I admit, I went into Option B: Facing Adversity, Building Resilience, and Finding Joy, Sheryl Sandberg’s new and second book, with a smidgen of bias. Sandberg’s first book, the mega-bestseller Lean In: Women, Work, and the Will to Lead, had arrived at a time in my life when I’d leaned out: my children were in high school, my husband was thriving at his job (read: good income plus too busy to help much at home), and, after two decades of rushing around, I wanted to work a little less, do more for my community, and enjoy my kids’ final years at home.
The last thing I needed was a Harvard-educated Facebook COO seven years my junior, with a famously supportive husband (and surely tons of household help), telling me to “lean way in,” to “pick your field and ride it all the way to the top”—even if I agree with much of what she says in Lean In. (Of course, we need more women in positions of power.)
But Sandberg’s new book—decidedly not Lean In 2—promised a less aggressive, more seasoned author. This because of the sudden, tragic death of Sandberg’s beloved husband, Dave Goldberg, while the two vacationed in Mexico in 2015, throwing her into “a life I was completely unprepared for: The unimaginable.” And that’s what Option B is about.
When “Option A” Disappears
That, and how to recover from this grief and persevere when “Option A” disappears. “And so began the rest of my life,” Sandberg writes—a life that included single parenting, debilitating anxiety, and realizing that leaning in is not always best—or even possible—for everyone. “My confidence crumbled overnight,” she writes, and “my grief prevented me from thinking clearly. Lean in? I could barely stand up.”`My confidence crumbled overnight,’ she writes, and `my grief prevented me from thinking clearly. Lean in? I could barely stand up.’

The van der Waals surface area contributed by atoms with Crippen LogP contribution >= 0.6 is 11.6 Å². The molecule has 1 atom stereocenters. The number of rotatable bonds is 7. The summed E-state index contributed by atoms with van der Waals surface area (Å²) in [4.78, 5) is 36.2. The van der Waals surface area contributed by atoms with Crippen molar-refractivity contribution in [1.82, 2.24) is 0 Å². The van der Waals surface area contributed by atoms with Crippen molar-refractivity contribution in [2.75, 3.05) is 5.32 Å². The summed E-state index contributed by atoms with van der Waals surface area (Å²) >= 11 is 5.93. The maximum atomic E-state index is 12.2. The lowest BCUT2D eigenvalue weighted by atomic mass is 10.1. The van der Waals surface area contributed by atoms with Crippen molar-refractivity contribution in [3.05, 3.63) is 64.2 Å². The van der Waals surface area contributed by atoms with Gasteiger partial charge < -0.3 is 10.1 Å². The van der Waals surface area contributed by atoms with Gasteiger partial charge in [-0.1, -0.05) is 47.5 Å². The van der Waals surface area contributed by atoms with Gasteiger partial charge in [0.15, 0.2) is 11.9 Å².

Over time, helped by generous friends and family, a compassionate boss (yes, Mark Zuckerberg), and a partnership with her colleague and co-author Adam Grant, a psychologist and Wharton professor who studies “how people find motivation and meaning,” Sandberg was able to heal, grow, regain confidence, and even feel joy again. She created better bereavement policies at Facebook, started another nonprofit, and now hopes to teach others what she so painfully learned—including how to build resilience without experiencing tragedy.
Sheryl Sanberg’s Option B: Out of the Dark
I found myself inspired at times, as with her lesson that you can `fail by failing to try.’
Option B features gripping anecdotes about both Sandberg and others, mild politics (“We need…more family-friendly business practices to prevent tragedy from leading to more hardship”), relevant statistics (“After the death of a loved one, only 60 percent of private sector workers get paid time off—and usually just a few days”), and heartfelt advice. (Don’t avoid the subject with someone who’s suffered a loss—people often want to talk about it.)
The ideas can verge on obvious—“Tragedy often makes it harder to pursue new possibilities”—and the writing can be clichéd. (“I am only partway through my own journey.”). But Sandberg’s honest, heartbreaking, ultimately hopeful story combined with her earnest effort to share and educate make her a likeable, sympathetic narrator. And I found myself inspired at times, as with her lesson that you can “fail by failing to try”: The majority of regrets when people were asked to state theirs, she tells us, featured “failures to act, not actions that failed.”
In the end, the book made me think of lines from Stanley Kunitz’ poem “The Testing Tree”: “The heart breaks and breaks/and lives by breaking./ It is necessary to go/ through dark and deeper dark/ and not to turn.” Sandberg was thrown into dark and found her way back to light. Reading this book, we travel that road with her.